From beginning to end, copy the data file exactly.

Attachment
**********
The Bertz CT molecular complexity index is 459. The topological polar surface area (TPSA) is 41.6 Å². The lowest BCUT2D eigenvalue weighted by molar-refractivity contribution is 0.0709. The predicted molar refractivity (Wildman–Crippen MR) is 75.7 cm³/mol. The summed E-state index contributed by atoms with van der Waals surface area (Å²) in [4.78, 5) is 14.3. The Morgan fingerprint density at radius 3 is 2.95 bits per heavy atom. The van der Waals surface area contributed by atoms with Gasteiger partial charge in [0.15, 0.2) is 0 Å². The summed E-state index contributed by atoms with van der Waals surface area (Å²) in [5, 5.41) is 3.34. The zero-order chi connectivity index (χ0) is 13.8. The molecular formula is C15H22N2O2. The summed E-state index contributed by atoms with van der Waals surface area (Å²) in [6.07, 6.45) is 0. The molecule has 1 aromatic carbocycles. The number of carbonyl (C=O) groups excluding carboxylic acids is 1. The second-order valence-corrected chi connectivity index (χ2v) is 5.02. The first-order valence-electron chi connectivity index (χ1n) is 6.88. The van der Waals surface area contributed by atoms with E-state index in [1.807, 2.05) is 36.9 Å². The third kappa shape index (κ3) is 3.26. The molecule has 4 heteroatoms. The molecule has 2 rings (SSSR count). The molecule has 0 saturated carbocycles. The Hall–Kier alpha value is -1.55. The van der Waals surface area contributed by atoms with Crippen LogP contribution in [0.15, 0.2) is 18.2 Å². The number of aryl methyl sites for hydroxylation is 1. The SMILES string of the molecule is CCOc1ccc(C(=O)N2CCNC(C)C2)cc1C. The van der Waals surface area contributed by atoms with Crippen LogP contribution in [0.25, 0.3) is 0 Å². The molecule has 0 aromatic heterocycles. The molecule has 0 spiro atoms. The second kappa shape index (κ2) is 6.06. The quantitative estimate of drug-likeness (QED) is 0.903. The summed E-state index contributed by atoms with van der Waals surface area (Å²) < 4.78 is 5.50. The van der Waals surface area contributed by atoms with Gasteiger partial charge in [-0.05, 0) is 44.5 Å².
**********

The Bertz CT molecular complexity index is 459. The topological polar surface area (TPSA) is 41.6 Å². The lowest BCUT2D eigenvalue weighted by molar-refractivity contribution is 0.0709. The predicted molar refractivity (Wildman–Crippen MR) is 75.7 cm³/mol. The summed E-state index contributed by atoms with van der Waals surface area (Å²) in [4.78, 5) is 14.3. The Morgan fingerprint density at radius 3 is 2.95 bits per heavy atom. The van der Waals surface area contributed by atoms with Gasteiger partial charge in [0.15, 0.2) is 0 Å². The summed E-state index contributed by atoms with van der Waals surface area (Å²) in [5, 5.41) is 3.34. The zero-order chi connectivity index (χ0) is 13.8. The molecular formula is C15H22N2O2. The summed E-state index contributed by atoms with van der Waals surface area (Å²) in [6.07, 6.45) is 0. The molecule has 1 aromatic carbocycles. The number of carbonyl (C=O) groups excluding carboxylic acids is 1. The second-order valence-corrected chi connectivity index (χ2v) is 5.02. The first-order valence-electron chi connectivity index (χ1n) is 6.88. The van der Waals surface area contributed by atoms with E-state index in [1.807, 2.05) is 36.9 Å². The third kappa shape index (κ3) is 3.26. The molecule has 4 heteroatoms. The molecule has 2 rings (SSSR count). The molecule has 0 saturated carbocycles. The Hall–Kier alpha value is -1.55. The van der Waals surface area contributed by atoms with Crippen LogP contribution in [0.15, 0.2) is 18.2 Å². The number of aryl methyl sites for hydroxylation is 1. The SMILES string of the molecule is CCOc1ccc(C(=O)N2CCNC(C)C2)cc1C. The van der Waals surface area contributed by atoms with Crippen LogP contribution in [0.25, 0.3) is 0 Å². The molecule has 0 aromatic heterocycles. The molecule has 0 spiro atoms. The second kappa shape index (κ2) is 6.06. The quantitative estimate of drug-likeness (QED) is 0.903. The summed E-state index contributed by atoms with van der Waals surface area (Å²) < 4.78 is 5.50. The van der Waals surface area contributed by atoms with Gasteiger partial charge in [-0.05, 0) is 44.5 Å².